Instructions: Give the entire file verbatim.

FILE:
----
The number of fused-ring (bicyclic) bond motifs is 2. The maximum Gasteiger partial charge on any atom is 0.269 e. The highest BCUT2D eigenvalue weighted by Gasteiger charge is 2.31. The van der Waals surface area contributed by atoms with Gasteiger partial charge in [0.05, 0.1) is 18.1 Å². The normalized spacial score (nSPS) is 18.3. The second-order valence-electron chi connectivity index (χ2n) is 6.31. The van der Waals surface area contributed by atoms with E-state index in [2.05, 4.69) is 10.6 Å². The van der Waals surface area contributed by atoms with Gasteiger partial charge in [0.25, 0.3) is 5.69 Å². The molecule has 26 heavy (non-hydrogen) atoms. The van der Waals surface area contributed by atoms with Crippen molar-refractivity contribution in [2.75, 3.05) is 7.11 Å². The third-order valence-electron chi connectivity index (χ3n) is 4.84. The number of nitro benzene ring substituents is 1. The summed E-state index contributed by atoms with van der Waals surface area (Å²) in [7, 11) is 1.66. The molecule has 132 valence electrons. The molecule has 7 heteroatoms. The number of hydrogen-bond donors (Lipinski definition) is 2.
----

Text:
The number of fused-ring (bicyclic) bond motifs is 2. The maximum Gasteiger partial charge on any atom is 0.269 e. The highest BCUT2D eigenvalue weighted by Gasteiger charge is 2.31. The van der Waals surface area contributed by atoms with Gasteiger partial charge in [0.05, 0.1) is 18.1 Å². The normalized spacial score (nSPS) is 18.3. The second-order valence-electron chi connectivity index (χ2n) is 6.31. The van der Waals surface area contributed by atoms with E-state index in [2.05, 4.69) is 10.6 Å². The van der Waals surface area contributed by atoms with Gasteiger partial charge in [0.25, 0.3) is 5.69 Å². The molecule has 26 heavy (non-hydrogen) atoms. The van der Waals surface area contributed by atoms with Crippen molar-refractivity contribution in [2.75, 3.05) is 7.11 Å². The third-order valence-electron chi connectivity index (χ3n) is 4.84. The number of nitro benzene ring substituents is 1. The summed E-state index contributed by atoms with van der Waals surface area (Å²) in [7, 11) is 1.66. The molecule has 132 valence electrons. The molecule has 7 heteroatoms. The number of hydrogen-bond donors (Lipinski definition) is 2.